Dena'ina Qenaga

Dena'ina language

​"Shq'ayna gun Dena'ina dudghełdin.".
"I taught my children Dena'ina." - Dena'ina Qenaga Du'idnaghelnik
​About Dena'ina Qenaga


Dena’ina is the traditional language of the Cook Inlet and the Kenai Peninsula and up to Lake Iliamna. The name Dena’ina comes from two parts: dena meaning person and ina, the human plural marker in Dena’ina. About 50 people speak Dena'ina as a first language. Dena’ina language classes are held at Kenai Peninsula College and at the University of Alaska Anchorage.


Dena’ina, like many other Alaska languages, is polysynthetic, meaning a whole sentence can be expressed with just one word. For example, the single word nuntnghel'ił means ‘I will see you again.’


Naghe Nduninyu.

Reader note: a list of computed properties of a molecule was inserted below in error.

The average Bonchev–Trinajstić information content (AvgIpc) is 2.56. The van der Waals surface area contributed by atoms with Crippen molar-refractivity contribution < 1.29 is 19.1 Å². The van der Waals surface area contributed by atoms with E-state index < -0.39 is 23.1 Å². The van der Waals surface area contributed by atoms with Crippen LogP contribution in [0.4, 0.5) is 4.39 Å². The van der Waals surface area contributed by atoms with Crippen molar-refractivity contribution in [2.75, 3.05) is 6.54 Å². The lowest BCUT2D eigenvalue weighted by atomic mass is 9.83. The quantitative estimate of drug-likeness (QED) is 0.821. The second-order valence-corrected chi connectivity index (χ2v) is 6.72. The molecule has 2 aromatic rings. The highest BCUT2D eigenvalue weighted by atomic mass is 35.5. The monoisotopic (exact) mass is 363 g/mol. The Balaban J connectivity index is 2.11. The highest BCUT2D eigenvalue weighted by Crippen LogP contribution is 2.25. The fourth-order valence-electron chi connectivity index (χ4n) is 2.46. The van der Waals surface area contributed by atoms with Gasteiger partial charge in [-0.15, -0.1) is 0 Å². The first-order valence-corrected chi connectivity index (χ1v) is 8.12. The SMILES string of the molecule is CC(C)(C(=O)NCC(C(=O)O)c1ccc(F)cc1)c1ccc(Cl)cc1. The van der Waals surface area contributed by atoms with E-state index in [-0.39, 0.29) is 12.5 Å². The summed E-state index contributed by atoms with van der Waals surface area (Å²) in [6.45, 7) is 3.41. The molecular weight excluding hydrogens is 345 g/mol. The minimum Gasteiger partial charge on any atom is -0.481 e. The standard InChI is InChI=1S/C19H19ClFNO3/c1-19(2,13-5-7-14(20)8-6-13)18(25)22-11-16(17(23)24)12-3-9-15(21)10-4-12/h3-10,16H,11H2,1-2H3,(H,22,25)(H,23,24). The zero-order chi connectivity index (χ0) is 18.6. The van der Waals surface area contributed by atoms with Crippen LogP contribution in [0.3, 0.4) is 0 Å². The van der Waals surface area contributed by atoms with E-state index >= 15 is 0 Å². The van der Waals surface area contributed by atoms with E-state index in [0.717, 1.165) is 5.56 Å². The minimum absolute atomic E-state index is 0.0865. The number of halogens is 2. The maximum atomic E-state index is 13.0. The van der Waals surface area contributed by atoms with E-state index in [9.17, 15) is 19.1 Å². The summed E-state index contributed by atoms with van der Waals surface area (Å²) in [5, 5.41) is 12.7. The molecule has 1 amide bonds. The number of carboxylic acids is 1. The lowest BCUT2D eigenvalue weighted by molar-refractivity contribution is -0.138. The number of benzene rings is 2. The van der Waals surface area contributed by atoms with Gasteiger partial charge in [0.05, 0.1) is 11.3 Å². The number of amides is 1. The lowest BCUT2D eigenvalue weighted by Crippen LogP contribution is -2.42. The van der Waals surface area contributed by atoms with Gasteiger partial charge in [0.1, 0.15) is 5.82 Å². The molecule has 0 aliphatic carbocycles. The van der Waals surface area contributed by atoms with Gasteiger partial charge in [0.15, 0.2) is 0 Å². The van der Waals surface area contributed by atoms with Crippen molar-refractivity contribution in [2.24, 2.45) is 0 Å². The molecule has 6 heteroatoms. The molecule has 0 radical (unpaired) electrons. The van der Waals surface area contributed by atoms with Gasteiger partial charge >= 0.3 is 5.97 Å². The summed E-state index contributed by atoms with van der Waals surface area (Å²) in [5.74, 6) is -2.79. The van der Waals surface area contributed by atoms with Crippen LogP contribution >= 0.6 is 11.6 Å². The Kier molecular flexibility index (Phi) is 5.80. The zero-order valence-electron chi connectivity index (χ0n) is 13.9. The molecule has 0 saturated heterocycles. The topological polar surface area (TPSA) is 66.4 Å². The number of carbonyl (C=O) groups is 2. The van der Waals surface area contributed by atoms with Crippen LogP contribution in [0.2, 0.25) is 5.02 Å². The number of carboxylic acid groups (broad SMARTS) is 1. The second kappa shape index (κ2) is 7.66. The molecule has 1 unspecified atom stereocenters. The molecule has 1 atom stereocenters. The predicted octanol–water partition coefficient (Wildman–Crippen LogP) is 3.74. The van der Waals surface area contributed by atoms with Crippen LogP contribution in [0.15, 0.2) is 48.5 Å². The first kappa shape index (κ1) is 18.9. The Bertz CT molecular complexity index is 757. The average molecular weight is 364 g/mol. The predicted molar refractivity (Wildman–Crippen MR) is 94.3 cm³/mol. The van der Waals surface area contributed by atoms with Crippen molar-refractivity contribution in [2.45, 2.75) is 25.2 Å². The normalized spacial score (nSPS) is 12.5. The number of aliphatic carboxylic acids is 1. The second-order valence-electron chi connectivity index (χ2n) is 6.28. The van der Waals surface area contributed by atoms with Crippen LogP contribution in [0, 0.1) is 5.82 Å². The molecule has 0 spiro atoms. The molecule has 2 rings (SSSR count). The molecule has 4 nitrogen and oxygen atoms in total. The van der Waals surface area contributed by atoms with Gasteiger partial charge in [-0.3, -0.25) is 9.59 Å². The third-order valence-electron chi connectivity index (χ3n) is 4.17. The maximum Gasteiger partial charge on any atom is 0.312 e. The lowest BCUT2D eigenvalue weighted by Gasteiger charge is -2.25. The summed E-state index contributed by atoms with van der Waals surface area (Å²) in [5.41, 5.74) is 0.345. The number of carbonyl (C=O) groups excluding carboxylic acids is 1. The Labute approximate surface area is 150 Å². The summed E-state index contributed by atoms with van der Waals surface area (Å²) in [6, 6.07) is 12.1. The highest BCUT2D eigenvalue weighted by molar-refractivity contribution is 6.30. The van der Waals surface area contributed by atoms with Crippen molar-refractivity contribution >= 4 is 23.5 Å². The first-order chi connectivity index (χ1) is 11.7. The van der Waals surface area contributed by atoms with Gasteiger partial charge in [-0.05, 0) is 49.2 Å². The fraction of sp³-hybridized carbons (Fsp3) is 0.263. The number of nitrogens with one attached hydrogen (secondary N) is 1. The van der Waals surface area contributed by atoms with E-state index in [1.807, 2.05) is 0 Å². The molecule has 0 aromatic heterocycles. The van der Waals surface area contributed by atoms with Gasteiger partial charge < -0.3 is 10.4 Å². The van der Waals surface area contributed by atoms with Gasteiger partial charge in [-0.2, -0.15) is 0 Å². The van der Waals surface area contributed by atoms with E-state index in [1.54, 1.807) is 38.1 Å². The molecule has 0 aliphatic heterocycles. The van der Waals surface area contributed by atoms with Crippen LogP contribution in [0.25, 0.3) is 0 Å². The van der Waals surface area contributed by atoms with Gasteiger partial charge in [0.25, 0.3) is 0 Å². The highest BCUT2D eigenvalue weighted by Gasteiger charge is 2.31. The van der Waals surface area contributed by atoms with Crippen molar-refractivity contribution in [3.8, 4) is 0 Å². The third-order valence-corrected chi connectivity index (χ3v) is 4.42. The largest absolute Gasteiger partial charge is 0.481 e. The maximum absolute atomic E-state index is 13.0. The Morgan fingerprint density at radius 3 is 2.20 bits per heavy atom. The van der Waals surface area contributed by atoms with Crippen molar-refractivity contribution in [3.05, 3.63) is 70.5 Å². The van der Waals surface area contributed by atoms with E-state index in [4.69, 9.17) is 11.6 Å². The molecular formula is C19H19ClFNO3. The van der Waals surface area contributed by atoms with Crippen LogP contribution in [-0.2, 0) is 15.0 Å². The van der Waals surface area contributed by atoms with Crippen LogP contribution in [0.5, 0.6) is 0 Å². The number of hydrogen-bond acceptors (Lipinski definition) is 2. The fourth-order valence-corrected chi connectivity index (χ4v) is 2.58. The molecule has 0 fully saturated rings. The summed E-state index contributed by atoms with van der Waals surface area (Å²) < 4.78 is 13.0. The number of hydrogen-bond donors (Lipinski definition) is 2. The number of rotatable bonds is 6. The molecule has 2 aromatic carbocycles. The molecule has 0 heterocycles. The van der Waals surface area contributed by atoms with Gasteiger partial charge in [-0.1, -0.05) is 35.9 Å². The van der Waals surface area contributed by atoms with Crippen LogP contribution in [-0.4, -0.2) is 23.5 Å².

Yaghali du?

Aa', yaghali eshlan, ninki du?

Aa', yaghali eshlan, chin'an.



You came to us (traditional way to greet a visitor), welcome.

Thank you.



Are you fine?

Yes, I'm fine, and you?

Yes, I'm fine, thank you.

Hurry up.

Sit down.

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Updated March 2021. 

All images and maps are courtesy of the Alaska Native Language Archive and the Alaska Native Language Center

Original funding for this site provided by Alaska Humanities Forum with in-kind support from the Alaska Native Language Preservation & Advisory Council. Quyana to the volunteers who assist in keeping this website running. 

This website acknowledges the traditional territories of the many Indigenous Alaskan Nations that have lived in and taken care of the lands of Alax̂sxax̂ (Alaska) since time immemorial.